You can just picture it, can't you? The cookbook committee sifting through a mountain of beef stroganoff recipe submissions to find literally a single distinction between them? Evidently, any possible process of elimination proved futile once the committee realized it might hurt parishioners' feelings if their particular beef stroganoff recipe wasn't included alongside the rest. So, in they all went, with varying degrees of instruction, ready to feed an army as any good church cookbook recipe can.


Something that uses cottage cheese in a way it shouldn’t

You will hear no complaints about cottage cheese here at The Takeout. In our opinion, it is a perfect and versatile food. Still, there are applications of cottage cheese we simply cannot condone, and 100% of them are tucked away inside church cookbooks. Take "Pink Stuff," for example, which combines cottage cheese (classic!) with pineapple (not my favorite combo, but kitschy!), Cool Whip (wait, what?), mini marshmallows (hold on what's happening), and red Jell-O (oh no). Cottage cheese, like slices of hard boiled egg, tastes best when it stays in its own lane. Then again, Joan's probably done more cooking than any of us put together, so maybe she knows something we don't.


A joke recipe that some guy named Big John slipped into the collection

Back in the 1950s, you had to watch out for the antics of a guy named Big John. There was a Big John in every community, known to all as a big, friendly guy as quick with a joke as he was with an invitation to join him and The Wife for bridge in his rumpus room. When Big John catches wind of the church cookbook submission drive, he gets a twinkle in his eye and submits recipes for things like peanut butter on Wonder bread. Or maybe "Big John's Heavenly Nectar," a "recipe" that just involves cracking open a bottle of Budweiser. Big John, you slay us! Will your jokes ever cease?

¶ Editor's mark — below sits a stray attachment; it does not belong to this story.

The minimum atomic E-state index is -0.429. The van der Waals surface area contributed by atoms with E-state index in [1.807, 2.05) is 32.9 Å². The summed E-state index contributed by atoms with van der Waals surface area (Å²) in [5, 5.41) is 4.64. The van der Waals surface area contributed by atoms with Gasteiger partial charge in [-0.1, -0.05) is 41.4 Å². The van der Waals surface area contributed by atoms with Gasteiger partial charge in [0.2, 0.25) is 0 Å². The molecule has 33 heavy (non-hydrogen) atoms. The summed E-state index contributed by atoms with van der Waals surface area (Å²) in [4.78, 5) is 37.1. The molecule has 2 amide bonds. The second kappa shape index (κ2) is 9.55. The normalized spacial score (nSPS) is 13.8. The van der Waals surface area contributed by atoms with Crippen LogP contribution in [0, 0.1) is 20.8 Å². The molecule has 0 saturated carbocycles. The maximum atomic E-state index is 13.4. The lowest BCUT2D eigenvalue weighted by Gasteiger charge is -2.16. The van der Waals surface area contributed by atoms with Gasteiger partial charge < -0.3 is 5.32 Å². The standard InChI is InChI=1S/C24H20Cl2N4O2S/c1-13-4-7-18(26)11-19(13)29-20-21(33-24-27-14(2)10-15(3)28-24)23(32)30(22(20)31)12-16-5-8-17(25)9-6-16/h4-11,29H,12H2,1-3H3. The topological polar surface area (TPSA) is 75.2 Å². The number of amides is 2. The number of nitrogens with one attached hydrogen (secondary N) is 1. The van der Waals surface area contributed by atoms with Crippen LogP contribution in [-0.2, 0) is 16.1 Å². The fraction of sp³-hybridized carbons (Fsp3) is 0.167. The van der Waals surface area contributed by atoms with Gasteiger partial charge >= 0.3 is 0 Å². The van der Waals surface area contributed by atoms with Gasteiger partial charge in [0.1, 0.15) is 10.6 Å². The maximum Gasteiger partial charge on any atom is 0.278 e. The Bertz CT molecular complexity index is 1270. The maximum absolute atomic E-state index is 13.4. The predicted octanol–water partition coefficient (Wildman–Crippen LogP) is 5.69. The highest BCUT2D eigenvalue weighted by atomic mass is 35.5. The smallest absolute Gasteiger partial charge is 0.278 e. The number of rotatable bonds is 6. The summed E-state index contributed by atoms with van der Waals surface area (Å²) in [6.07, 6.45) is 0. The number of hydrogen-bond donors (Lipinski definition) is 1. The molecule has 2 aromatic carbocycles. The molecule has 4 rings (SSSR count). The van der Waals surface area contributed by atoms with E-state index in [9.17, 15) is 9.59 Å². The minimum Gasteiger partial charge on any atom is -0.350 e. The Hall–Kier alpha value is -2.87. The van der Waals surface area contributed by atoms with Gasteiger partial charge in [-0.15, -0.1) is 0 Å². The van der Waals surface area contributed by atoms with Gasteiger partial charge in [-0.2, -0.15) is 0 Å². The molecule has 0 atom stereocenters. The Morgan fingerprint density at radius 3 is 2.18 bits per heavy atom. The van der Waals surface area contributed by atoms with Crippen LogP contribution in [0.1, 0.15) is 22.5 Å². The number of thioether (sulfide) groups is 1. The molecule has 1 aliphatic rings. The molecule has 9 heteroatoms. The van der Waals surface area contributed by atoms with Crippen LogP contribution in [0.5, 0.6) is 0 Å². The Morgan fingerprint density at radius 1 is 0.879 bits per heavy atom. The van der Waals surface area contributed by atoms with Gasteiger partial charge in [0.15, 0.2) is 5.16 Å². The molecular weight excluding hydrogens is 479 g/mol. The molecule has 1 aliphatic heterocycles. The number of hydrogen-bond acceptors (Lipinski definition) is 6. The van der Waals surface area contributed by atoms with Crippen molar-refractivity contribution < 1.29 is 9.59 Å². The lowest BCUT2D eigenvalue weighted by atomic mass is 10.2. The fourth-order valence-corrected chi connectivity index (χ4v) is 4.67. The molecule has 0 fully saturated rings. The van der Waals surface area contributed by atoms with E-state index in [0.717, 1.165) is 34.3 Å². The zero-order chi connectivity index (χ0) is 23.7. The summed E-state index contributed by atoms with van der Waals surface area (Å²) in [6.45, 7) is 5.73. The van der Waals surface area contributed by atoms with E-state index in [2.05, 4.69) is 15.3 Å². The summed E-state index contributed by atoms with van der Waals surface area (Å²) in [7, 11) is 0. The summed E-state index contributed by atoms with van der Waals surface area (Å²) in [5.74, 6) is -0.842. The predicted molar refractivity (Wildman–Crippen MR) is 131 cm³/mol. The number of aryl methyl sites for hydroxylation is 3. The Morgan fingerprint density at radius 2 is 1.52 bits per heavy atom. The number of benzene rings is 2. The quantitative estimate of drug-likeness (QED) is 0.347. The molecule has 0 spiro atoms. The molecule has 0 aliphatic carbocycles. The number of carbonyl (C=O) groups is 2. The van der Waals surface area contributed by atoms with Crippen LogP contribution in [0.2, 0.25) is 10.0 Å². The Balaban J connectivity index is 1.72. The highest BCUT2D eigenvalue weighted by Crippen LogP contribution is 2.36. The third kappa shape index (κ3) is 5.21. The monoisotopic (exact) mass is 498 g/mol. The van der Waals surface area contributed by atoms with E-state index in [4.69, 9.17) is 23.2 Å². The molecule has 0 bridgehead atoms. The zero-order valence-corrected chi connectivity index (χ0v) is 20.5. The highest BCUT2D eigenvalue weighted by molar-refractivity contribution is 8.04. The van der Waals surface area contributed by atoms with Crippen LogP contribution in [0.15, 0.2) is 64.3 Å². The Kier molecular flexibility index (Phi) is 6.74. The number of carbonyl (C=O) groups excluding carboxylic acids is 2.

Stuff that hasn’t aged well

The less we say about this hilarious gag, the better. Moving on.

Just an unimaginable amount of crab meat

Crab meat is nutritious, versatile, easy to prepare at home, and can make any occasion feel 20% fancier, so it's no surprise that resourceful homemakers turned to crab for a variety of dishes. The reason these recipes might feel more kitschy now might have nothing to do with the crab, but rather the liberal use of cream cheese and Velveeta, both of which are unfairly maligned in the decidedly cheffy modern era.